Monique Levy’s review of Manhattan Research’s recent mobile-related studies touched on some points already made on Telecare Aware. Key highlights:

Physicians and mobile
* Doctors are abandoning the mainstay BlackBerry for the iPhone, with Android down the list (for now)
* MR projects that currently 72% of physicians have smartphones, projecting that 81% of doctors will have a smartphone by end of year, accelerating their year-ago projection by a year. [TA 3 Mar]   25% will have iPads and/or tablets (note the Dell Streak is targeting healthcare enterprise: TA 15 Sept ).
* Health info outpoints health tools. Visiting websites is as common as using apps like Epocrates, Medscape Mobile and Skyscape—doctors are seeking information (note to pharma companies, publications and references—time to get mobile versions of your websites)
* 65% of physicians use smartphones to check e-mails, but 41% are using mobile Websites and 38% apps.
* The greatest uses of smartphones (@50% in descending order): drug reference databases, clinical/medical references, reading medical journals, treatment guidelines, prescription dosage calculator)
* Remote patient monitoring is underdeveloped at 10%–same as writing medical notes

Consumers and mobile
* Again, health info outpoints health ‘tools’ or apps
* And it won’t come from pharma companies: 71% of those age 35+ are “not interested” in mobile services from a pharma company. (What will pharma do to win them over?)


Leaving the lofty heights of pharma-land for the streets of the South Bronx and East Harlem, Dr. Katherine Malbon of the Mount Sinai Adolescent Health Center (MSAHC) shared how her idea to connect young patients with their ‘health home’ at MSAHC via text messaging and social media turned into a six-month successful program, ‘Text in the City’.  Teens opt-in for information, individual answers to their questions (within 24 hours, birth control reminders (most requested) and weekly ‘HealthBytes’ of advice.  Texting and often unlimited plans are ubiquitous (95%) in this population and age group—an amusing example was a teenaged girl texting non-stop as she received a physical exam! But privacy is a concern—users are reminded to delete their perhaps sensitive texts. Dr. Malbon’s passion is clearly serving teens—trained as a paediatrician and working in several Central London hospitals, she moved to the US as adolescent medicine is not a recognized sub-specialty in the UK.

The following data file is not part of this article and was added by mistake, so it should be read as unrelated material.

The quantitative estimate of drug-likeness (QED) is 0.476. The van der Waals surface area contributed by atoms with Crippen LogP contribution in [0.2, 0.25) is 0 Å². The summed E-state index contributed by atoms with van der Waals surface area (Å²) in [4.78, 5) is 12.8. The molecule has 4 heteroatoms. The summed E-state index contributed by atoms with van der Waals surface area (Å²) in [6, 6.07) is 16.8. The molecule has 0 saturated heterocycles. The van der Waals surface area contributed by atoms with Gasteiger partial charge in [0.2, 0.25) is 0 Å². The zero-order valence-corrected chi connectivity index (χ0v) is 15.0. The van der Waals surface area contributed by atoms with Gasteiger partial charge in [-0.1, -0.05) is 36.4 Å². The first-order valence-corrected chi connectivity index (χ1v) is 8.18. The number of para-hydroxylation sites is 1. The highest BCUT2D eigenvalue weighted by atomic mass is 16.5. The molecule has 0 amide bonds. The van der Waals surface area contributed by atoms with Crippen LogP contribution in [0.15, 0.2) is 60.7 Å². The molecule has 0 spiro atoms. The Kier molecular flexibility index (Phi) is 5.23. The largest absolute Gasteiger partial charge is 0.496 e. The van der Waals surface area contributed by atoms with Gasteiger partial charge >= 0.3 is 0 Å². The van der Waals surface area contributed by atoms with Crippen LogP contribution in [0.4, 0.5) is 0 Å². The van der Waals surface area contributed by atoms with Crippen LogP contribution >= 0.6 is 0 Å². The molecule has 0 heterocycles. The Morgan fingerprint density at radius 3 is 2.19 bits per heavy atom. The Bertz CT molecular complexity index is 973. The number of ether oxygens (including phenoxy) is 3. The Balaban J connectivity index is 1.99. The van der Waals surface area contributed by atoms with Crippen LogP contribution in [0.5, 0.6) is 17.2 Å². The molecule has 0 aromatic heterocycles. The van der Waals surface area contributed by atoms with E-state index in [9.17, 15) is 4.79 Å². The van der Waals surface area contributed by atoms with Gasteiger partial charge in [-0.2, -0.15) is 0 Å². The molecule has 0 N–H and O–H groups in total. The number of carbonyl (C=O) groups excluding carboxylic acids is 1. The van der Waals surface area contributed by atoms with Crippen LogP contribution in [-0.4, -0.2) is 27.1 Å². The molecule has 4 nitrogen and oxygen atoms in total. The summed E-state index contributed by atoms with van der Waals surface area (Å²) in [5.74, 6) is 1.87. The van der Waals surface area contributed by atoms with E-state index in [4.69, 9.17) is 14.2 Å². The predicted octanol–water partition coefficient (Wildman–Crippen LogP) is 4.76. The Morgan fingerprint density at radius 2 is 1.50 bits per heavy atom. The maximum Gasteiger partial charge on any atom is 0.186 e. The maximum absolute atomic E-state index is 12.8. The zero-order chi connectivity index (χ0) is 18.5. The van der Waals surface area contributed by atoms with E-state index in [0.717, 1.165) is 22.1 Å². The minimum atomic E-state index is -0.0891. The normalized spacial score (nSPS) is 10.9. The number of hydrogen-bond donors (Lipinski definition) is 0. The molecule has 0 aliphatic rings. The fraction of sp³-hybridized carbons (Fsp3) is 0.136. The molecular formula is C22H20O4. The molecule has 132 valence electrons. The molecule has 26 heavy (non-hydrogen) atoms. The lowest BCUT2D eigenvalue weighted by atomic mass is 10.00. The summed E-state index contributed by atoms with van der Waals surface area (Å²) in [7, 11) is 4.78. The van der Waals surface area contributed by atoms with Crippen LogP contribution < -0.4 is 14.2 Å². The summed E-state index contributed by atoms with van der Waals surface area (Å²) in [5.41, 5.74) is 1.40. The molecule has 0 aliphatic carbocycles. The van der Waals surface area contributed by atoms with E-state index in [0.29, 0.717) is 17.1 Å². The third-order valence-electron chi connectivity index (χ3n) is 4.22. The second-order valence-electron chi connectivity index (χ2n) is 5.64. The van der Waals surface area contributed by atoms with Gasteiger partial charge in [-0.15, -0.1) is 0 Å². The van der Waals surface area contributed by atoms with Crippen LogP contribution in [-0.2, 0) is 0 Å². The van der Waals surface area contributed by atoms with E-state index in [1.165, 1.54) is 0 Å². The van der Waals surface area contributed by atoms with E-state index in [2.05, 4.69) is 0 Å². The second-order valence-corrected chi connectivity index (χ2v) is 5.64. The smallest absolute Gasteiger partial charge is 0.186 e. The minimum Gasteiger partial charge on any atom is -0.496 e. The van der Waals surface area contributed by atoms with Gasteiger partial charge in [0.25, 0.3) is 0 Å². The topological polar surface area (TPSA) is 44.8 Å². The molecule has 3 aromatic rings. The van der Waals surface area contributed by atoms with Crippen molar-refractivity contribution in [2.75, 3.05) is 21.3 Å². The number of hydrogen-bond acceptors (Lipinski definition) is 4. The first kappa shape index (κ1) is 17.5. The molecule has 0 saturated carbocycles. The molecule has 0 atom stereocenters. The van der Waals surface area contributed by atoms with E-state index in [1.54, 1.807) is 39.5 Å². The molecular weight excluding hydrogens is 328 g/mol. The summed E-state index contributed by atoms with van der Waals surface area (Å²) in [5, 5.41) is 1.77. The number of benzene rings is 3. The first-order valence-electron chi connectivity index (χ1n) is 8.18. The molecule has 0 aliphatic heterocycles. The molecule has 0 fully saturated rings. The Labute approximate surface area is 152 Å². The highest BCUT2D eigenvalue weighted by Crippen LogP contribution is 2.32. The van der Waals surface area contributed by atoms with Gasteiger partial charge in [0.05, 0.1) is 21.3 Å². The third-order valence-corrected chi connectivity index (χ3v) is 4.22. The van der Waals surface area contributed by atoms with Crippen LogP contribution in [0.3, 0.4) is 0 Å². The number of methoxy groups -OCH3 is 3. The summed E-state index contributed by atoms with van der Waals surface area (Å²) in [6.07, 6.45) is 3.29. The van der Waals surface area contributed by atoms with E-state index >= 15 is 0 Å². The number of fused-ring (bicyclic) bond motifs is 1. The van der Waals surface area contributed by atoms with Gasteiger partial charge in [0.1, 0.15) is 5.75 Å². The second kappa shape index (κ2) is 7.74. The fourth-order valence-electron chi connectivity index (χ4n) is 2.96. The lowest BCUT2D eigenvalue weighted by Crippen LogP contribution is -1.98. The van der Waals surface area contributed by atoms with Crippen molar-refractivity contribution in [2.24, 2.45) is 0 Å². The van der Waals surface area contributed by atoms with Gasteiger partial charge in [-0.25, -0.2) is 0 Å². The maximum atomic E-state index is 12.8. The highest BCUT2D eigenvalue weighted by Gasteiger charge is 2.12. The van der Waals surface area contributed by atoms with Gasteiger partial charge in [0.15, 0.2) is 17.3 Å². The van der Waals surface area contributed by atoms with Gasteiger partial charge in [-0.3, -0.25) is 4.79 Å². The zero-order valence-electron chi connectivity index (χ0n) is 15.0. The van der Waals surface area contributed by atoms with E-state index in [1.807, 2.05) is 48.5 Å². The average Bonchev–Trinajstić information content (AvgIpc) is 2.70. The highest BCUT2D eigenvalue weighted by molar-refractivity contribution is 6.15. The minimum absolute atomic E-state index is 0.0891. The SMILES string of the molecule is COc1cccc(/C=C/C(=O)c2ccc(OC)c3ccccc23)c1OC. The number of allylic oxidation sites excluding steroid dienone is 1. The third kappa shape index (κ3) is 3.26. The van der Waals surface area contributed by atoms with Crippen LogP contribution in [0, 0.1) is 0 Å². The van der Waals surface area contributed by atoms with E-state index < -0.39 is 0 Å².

Rounding out the conference was more on marketing and communications from Porter Novelli’s EVP Social Media, John Havens.  One memorable quote:  “If you want to speak doctor – speak mobile.” With the PwC findings of 56% of Americans liking the idea of remote healthcare and 41% via mobile phone—he focused on the less conventional as ‘pointers to the future’, such as earplugs that gauge your eating and wirelessly report activity (U. of WA), the Kaiser WeightMate app acting like a Chinese mother after you brought home a B, Frontline SMS: Medic (now Medic Mobile) in developing countries and goggles that prompt with speech and images. “Why is mobile so important for healthcare? Because it saves lives.”  Just a reminder why we are in the field…and that mobile technology is changing so quickly that unless we are otherwise funded (non-profit) developers and marketers need to focus on business case, goals and usage/ROI.

Many thanks to Maria Feola and Steve Etzler of BDI and Mario Nacinovich of AXON plus the Journal of Communication in Healthcare.

Categories: Events - Reports.